Children and women rights groups launched this week a campaign that calls on the Philippine Congress to pass a law that will repeal all legislations that allow the practice of child marriage.
“Today, we announce to the nation and the world that children and youth in Bangsamoro are standing up to say child marriage must stop,” read a statement from the group Maya, a youth alliance in the southern Philippines.
Decades of war in the southern Philippine Bangsamoro region have reportedly caused an increase in child brides.
Proposed legislation banning marriages for children under 18 conflicts also conflicts with the country’s Code of Muslim Personal Laws, under which girls as young as 13 can be married.
“We need to change harmful practices like child marriage, especially if it affects the lives of children,” said Maya’s Farhana Tala Ganoy.
The petition filed on the online site Change.Org (www.change.org/endchildmarriageph) is spearheaded by the Child Rights Network, the Philippine Legislators’ Committee on Population and Development, Plan International Philippines, and the #GirlDefenders Alliance.
It was initially signed by 100 organizations and coalitions, government agencies and officials, legislators, lawyers, health practitioners, personalities, artists, and advocates from civil society.
Supporters of the petition noted that while the Philippine Senate has already passed its version of a bill that prohibits child marriage, the House of Representatives has yet to act on similar pending bills. The House Committee on Women and Gender Equality is scheduled to hold its first-ever hearing on the pending bills on May 19.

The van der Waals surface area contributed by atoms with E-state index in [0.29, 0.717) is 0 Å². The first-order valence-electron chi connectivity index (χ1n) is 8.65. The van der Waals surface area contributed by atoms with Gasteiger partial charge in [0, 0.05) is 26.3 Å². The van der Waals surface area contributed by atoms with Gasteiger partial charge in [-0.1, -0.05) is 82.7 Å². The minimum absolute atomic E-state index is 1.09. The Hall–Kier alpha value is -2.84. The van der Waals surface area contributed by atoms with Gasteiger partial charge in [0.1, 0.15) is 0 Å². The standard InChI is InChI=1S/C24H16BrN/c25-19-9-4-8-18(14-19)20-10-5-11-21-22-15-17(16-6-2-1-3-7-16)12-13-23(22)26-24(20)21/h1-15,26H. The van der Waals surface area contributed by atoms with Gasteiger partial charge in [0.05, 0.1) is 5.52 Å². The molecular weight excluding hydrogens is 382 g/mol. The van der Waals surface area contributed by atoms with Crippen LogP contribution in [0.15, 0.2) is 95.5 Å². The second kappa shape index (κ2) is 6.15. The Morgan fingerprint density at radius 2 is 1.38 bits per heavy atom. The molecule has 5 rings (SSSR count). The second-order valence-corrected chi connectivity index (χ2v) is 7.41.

Child marriage is still a prevalent practice in Muslim and indigenous communities in the Philippines. Although the legal marrying age for Filipinos is 18, the Code of Muslim Personal Laws or Section 1 Article 16 of Presidential No. 1083 allows marriage at the age of puberty or at the onset of first menstruation.
Romeo Dongeto, convenor of the Child Rights Network, said the country’s legislators “need to look at the issue not only as a matter of prohibiting the act of solemnizing and facilitating child marriage, but also about addressing the fact that many families are resorting to this act as a survival strategy amid severe poverty.”
Maria Lourdes Acosta-Alba, head of the House Committee on Women and Gender Equality, vowed to pass pending measures that will declare the facilitation and solemnization of child marriage “as a public crime.”
She expressed confidence that Congress will pass a law “that will strike the balance between respecting culture and tradition, while at the same time protecting our children.”
Aside from declaring the act of child marriage as a public crime, we intend on legislating the creation of programs and measures that will appropriately address the problem, including education and health services that will be available to those who urgently need such,” said Acosta-Alba in a statement.
According to the United Nations Children’s Fund, the Philippines ranks 12th globally in the absolute number of child marriages. The 2017 Philippine National Demographic and Health Survey also shows that 1 in 6 Filipino girls are married before they are 18 years old.
Data from the 2017 Philippine National Demographic and Health Survey indicate that 26.4 percent of married women with ages 15-19 years old reported experiencing physical, sexual, or emotional violence.
In a comparative study of 34 countries published in the International Journal of Epidemiology, it was found that physical and/or sexual intimate partner violence was higher among women who married as children (29 percent) compared with those who married as adults (20 percent).